Wednesday, July 16, 2008

Well Known Phrases & Practices....

It has been a while since I checked my mails. Ever since I got back from Kuching I have been really busy - catching up on all my pending mails and tickets. Sigh. Anyway, after wrestling with it (work) for the past 2 days, I have somehow managed to resolve all my pending mails. So, today, I had the time pleasure of going through some of my mails. While I was at it, I came across an article or rather, an observation of interesting phrases and practices which were apparent ever since the 14th century. So do, enjoy the read:

In the 1400's a law was set forth in England that a man was allowed to beat his wife with a stick no thicker than his thumb. Hence we have "The Rule of Thumb"

Many years ago in Scotland , a new game was invented. It was ruled "Gentlemen Only, Ladies Forbidden"... and thus the word GOLF entered into the English language

The first couple to be shown in bed together on prime time TV were Fred and Wilma Flintstone

Coca-Cola was originally green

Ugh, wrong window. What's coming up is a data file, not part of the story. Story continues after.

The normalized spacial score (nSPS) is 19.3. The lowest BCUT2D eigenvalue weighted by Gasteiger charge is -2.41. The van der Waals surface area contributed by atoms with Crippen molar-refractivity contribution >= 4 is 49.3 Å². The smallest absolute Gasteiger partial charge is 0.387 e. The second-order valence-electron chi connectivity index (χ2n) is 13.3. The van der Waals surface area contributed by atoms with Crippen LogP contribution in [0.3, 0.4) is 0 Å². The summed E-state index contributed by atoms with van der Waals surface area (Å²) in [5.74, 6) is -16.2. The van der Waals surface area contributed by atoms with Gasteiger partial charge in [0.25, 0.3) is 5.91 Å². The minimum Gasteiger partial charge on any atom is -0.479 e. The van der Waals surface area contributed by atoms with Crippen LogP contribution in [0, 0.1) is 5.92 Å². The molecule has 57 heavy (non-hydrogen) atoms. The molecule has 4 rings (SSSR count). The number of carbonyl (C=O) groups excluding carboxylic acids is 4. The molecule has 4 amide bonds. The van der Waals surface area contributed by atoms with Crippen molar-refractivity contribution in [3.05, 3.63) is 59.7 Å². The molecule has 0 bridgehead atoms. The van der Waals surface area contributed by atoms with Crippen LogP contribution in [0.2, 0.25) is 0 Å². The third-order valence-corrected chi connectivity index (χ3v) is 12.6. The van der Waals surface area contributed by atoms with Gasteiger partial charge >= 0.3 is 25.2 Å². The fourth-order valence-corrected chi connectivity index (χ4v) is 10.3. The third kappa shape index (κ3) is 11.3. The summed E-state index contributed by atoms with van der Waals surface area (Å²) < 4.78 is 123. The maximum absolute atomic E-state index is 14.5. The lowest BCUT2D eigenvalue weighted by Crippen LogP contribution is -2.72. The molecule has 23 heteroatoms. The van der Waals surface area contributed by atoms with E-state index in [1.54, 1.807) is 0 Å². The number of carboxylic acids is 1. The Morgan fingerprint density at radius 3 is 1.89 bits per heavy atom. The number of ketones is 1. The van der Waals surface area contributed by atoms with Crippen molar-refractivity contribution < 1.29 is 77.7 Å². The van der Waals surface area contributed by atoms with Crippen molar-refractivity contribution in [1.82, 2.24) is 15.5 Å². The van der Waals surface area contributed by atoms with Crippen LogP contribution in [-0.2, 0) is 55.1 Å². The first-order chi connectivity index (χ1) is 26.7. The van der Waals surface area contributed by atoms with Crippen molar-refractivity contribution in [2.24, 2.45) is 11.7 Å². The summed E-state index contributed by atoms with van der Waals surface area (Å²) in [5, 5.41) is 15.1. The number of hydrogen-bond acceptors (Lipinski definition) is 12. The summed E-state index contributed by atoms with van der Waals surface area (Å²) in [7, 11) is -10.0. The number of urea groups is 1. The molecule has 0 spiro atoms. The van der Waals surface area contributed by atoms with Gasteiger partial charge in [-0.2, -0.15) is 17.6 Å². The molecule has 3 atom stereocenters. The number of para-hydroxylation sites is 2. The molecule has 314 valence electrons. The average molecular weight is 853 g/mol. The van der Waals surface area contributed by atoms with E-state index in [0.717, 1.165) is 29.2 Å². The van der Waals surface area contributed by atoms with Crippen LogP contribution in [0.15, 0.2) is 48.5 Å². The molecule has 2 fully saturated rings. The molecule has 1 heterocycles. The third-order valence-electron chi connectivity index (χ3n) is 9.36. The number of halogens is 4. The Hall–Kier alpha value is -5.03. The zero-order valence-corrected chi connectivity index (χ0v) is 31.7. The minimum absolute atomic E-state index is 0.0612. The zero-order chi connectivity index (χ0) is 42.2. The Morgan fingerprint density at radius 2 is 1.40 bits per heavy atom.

The cost of raising a medium-size dog to the age of eleven: $ 16,400

The average number of people airborne over the U.S. in any given hour: 61,000

The first novel ever written on a typewriter: Tom Sawyer

The San Francisco Cable cars are the only mobile National Monuments

111,111,111 x 111,111,111 = 12,345,678,987,654,321

Half of all Americans live within 50 miles of what?
- Their birthplace

Most boat owners name their boats. What is the most popular boat name requested?

- Obsession

What do bulletproof vests, fire escapes, windshield wipers, and laser printers all have in common?

- All were invented by women

What is the only food that doesn't spoil? - Honey

Which day are there more collect calls than any other day of the year?
- Father's Day

It was the accepted practice in Babylon 4,000 years ago that for a month after the wedding, the bride's father would supply his son-in-law with all the mead he could drink. Mead is a honey beer and because their calendar was lunar based, this period was called the honey month, which we know today as the honeymoon

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